Pausanias at Plataeae, I.----He takes Byzantium, and makes advances to Xerxes, II.----His conduct abroad; his imprisonment, III.----He betrays his guilt, IV.----His death at the temple of Minerva, V.
I. PAUSANIAS the Lacedaemonian was a great man, but of varied character in all the relations of life; for as he was ennobled by virtues, he was also obscured by vices. His most famous battle was that at Plataeae, for, under his command Mardonius, a royal satrap, by birth a Mede, and son-in-law to the king (a man, among the chief of all the Persians, brave in action and full of sagacity), at the head of two hundred thousand infantry, whom he had chosen man by man, and twenty thousand cavalry, was routed by no very large army of Greeks; and the general himself was slain in the struggle.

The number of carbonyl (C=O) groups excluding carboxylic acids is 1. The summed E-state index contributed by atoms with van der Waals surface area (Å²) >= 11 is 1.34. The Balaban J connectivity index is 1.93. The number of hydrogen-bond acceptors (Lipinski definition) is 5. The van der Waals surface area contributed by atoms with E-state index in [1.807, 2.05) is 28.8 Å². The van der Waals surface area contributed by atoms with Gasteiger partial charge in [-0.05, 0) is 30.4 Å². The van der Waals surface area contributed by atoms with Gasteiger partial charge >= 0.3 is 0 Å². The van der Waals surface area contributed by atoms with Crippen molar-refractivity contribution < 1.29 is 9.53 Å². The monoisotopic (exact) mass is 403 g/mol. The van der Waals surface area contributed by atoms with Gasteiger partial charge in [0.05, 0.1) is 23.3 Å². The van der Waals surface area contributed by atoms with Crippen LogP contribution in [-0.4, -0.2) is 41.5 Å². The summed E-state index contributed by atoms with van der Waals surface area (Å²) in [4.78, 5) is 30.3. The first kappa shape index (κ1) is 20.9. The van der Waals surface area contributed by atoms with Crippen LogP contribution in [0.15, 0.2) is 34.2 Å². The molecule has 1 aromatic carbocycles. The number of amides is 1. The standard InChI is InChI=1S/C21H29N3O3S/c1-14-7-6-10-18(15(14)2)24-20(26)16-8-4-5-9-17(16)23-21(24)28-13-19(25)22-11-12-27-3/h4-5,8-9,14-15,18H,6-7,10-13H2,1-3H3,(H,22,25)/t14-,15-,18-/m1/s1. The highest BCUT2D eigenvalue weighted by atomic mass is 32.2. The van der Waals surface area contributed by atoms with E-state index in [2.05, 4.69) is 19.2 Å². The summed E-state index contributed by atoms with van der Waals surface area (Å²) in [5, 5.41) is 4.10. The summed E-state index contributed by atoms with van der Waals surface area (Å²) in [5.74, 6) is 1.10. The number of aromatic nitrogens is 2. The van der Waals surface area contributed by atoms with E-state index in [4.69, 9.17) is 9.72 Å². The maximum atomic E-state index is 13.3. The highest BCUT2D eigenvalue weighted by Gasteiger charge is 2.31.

Elated by this victory, he began to indulge in irregular proceedings,43 and to covet greater power. But he first incurred blame on this account, that he offered at Delphi, out of the spoil, a golden tripod with an inscription written upon it, in which was this statement, that "the barbarians had been cut off at Plataeae by his management, and that, on account of that victory, he had presented this offering to Apollo." These lines the Lacedaemonians erased, and wrote nothing but the names of the states by whose aid the Persians had been conquered.